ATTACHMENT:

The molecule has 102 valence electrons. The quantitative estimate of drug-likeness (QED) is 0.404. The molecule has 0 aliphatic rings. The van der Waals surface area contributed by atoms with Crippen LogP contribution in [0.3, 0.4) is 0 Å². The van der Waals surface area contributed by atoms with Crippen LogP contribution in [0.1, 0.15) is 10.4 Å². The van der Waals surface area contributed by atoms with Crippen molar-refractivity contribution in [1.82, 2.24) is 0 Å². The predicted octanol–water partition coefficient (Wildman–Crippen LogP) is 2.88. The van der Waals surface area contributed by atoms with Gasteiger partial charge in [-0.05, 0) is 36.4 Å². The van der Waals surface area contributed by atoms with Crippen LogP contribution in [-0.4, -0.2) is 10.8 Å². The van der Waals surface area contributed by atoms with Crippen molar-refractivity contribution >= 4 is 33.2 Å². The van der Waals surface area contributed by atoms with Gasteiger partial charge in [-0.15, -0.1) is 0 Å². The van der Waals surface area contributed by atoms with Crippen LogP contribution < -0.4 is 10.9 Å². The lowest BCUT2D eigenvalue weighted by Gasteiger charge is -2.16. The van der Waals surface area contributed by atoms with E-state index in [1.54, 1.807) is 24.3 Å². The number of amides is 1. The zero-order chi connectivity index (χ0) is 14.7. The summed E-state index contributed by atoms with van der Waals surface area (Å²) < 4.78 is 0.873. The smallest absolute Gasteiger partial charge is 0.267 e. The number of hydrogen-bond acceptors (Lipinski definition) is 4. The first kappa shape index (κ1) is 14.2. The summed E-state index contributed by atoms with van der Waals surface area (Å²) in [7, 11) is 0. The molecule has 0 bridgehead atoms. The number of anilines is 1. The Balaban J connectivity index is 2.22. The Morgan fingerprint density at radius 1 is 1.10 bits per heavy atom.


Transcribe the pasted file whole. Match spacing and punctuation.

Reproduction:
The molecule has 102 valence electrons. The quantitative estimate of drug-likeness (QED) is 0.404. The molecule has 0 aliphatic rings. The van der Waals surface area contributed by atoms with Crippen LogP contribution in [0.3, 0.4) is 0 Å². The van der Waals surface area contributed by atoms with Crippen LogP contribution in [0.1, 0.15) is 10.4 Å². The van der Waals surface area contributed by atoms with Crippen molar-refractivity contribution in [1.82, 2.24) is 0 Å². The predicted octanol–water partition coefficient (Wildman–Crippen LogP) is 2.88. The van der Waals surface area contributed by atoms with Gasteiger partial charge in [-0.05, 0) is 36.4 Å². The van der Waals surface area contributed by atoms with Crippen LogP contribution in [-0.4, -0.2) is 10.8 Å². The van der Waals surface area contributed by atoms with Crippen molar-refractivity contribution >= 4 is 33.2 Å². The van der Waals surface area contributed by atoms with Gasteiger partial charge in [-0.15, -0.1) is 0 Å². The van der Waals surface area contributed by atoms with Crippen LogP contribution < -0.4 is 10.9 Å². The lowest BCUT2D eigenvalue weighted by Gasteiger charge is -2.16. The van der Waals surface area contributed by atoms with E-state index in [1.54, 1.807) is 24.3 Å². The number of amides is 1. The zero-order chi connectivity index (χ0) is 14.7. The summed E-state index contributed by atoms with van der Waals surface area (Å²) < 4.78 is 0.873. The smallest absolute Gasteiger partial charge is 0.267 e. The number of hydrogen-bond acceptors (Lipinski definition) is 4. The first kappa shape index (κ1) is 14.2. The summed E-state index contributed by atoms with van der Waals surface area (Å²) in [7, 11) is 0. The molecule has 0 bridgehead atoms. The number of anilines is 1. The Balaban J connectivity index is 2.22. The Morgan fingerprint density at radius 1 is 1.10 bits per heavy atom.